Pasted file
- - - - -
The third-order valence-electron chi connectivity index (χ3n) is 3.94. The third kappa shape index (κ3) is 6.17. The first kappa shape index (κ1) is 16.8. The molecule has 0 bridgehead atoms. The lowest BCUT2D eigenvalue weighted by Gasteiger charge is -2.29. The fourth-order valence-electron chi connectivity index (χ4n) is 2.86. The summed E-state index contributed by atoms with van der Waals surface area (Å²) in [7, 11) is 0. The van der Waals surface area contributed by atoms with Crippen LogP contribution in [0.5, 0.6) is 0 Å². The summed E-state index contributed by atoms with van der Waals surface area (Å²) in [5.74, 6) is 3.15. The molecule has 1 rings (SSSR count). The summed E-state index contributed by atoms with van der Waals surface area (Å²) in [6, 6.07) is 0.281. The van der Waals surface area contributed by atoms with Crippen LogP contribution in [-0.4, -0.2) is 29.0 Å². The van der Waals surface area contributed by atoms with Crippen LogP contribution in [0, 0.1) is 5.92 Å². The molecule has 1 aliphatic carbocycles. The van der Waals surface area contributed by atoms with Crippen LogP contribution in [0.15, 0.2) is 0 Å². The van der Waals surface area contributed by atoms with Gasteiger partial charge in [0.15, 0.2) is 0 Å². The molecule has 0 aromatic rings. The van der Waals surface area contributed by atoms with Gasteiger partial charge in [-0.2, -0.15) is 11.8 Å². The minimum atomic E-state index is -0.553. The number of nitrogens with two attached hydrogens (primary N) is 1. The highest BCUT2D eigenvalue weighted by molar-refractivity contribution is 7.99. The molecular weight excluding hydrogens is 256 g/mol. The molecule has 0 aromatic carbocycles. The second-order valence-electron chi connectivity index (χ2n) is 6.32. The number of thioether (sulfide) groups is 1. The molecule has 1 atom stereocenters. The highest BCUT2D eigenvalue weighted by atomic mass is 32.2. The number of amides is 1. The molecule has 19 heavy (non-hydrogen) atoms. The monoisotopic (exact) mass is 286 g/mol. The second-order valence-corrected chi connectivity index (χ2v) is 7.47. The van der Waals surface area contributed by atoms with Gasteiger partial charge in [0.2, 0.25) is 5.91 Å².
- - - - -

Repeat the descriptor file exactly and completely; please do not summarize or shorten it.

The third-order valence-electron chi connectivity index (χ3n) is 3.94. The third kappa shape index (κ3) is 6.17. The first kappa shape index (κ1) is 16.8. The molecule has 0 bridgehead atoms. The lowest BCUT2D eigenvalue weighted by Gasteiger charge is -2.29. The fourth-order valence-electron chi connectivity index (χ4n) is 2.86. The summed E-state index contributed by atoms with van der Waals surface area (Å²) in [7, 11) is 0. The van der Waals surface area contributed by atoms with Crippen LogP contribution in [0.5, 0.6) is 0 Å². The summed E-state index contributed by atoms with van der Waals surface area (Å²) in [5.74, 6) is 3.15. The molecule has 1 rings (SSSR count). The summed E-state index contributed by atoms with van der Waals surface area (Å²) in [6, 6.07) is 0.281. The van der Waals surface area contributed by atoms with Crippen LogP contribution in [-0.4, -0.2) is 29.0 Å². The van der Waals surface area contributed by atoms with Crippen LogP contribution in [0, 0.1) is 5.92 Å². The molecule has 1 aliphatic carbocycles. The van der Waals surface area contributed by atoms with Crippen LogP contribution in [0.15, 0.2) is 0 Å². The van der Waals surface area contributed by atoms with Gasteiger partial charge in [0.15, 0.2) is 0 Å². The molecule has 0 aromatic rings. The van der Waals surface area contributed by atoms with Gasteiger partial charge in [-0.2, -0.15) is 11.8 Å². The minimum atomic E-state index is -0.553. The number of nitrogens with two attached hydrogens (primary N) is 1. The highest BCUT2D eigenvalue weighted by molar-refractivity contribution is 7.99. The molecular weight excluding hydrogens is 256 g/mol. The molecule has 0 aromatic carbocycles. The second-order valence-electron chi connectivity index (χ2n) is 6.32. The number of thioether (sulfide) groups is 1. The molecule has 1 atom stereocenters. The highest BCUT2D eigenvalue weighted by atomic mass is 32.2. The number of amides is 1. The molecule has 19 heavy (non-hydrogen) atoms. The monoisotopic (exact) mass is 286 g/mol. The second-order valence-corrected chi connectivity index (χ2v) is 7.47. The van der Waals surface area contributed by atoms with Gasteiger partial charge in [0.2, 0.25) is 5.91 Å².